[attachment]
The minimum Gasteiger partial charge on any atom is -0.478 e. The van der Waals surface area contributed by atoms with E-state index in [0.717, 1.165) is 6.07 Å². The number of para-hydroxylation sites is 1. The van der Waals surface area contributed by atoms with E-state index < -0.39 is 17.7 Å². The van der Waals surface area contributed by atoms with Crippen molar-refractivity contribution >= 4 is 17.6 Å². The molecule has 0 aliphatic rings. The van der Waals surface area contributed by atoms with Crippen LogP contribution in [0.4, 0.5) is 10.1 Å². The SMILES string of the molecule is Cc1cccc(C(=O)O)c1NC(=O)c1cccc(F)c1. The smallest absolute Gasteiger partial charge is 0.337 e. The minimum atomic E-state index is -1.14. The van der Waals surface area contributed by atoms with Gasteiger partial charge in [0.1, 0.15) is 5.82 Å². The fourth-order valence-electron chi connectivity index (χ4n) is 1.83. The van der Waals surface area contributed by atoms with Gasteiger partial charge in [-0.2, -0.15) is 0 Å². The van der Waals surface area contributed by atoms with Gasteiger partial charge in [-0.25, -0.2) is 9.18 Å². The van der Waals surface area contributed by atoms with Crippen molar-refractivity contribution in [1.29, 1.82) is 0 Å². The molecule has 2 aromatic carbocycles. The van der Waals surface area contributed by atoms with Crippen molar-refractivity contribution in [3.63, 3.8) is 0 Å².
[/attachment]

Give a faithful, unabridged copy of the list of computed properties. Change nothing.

The minimum Gasteiger partial charge on any atom is -0.478 e. The van der Waals surface area contributed by atoms with E-state index in [0.717, 1.165) is 6.07 Å². The number of para-hydroxylation sites is 1. The van der Waals surface area contributed by atoms with E-state index < -0.39 is 17.7 Å². The van der Waals surface area contributed by atoms with Crippen molar-refractivity contribution >= 4 is 17.6 Å². The molecule has 0 aliphatic rings. The van der Waals surface area contributed by atoms with Crippen LogP contribution in [0.4, 0.5) is 10.1 Å². The SMILES string of the molecule is Cc1cccc(C(=O)O)c1NC(=O)c1cccc(F)c1. The smallest absolute Gasteiger partial charge is 0.337 e. The minimum atomic E-state index is -1.14. The van der Waals surface area contributed by atoms with Gasteiger partial charge in [0.1, 0.15) is 5.82 Å². The fourth-order valence-electron chi connectivity index (χ4n) is 1.83. The van der Waals surface area contributed by atoms with Gasteiger partial charge in [-0.2, -0.15) is 0 Å². The van der Waals surface area contributed by atoms with Gasteiger partial charge in [-0.25, -0.2) is 9.18 Å². The van der Waals surface area contributed by atoms with Crippen molar-refractivity contribution in [1.29, 1.82) is 0 Å². The molecule has 2 aromatic carbocycles. The van der Waals surface area contributed by atoms with Crippen molar-refractivity contribution in [3.63, 3.8) is 0 Å².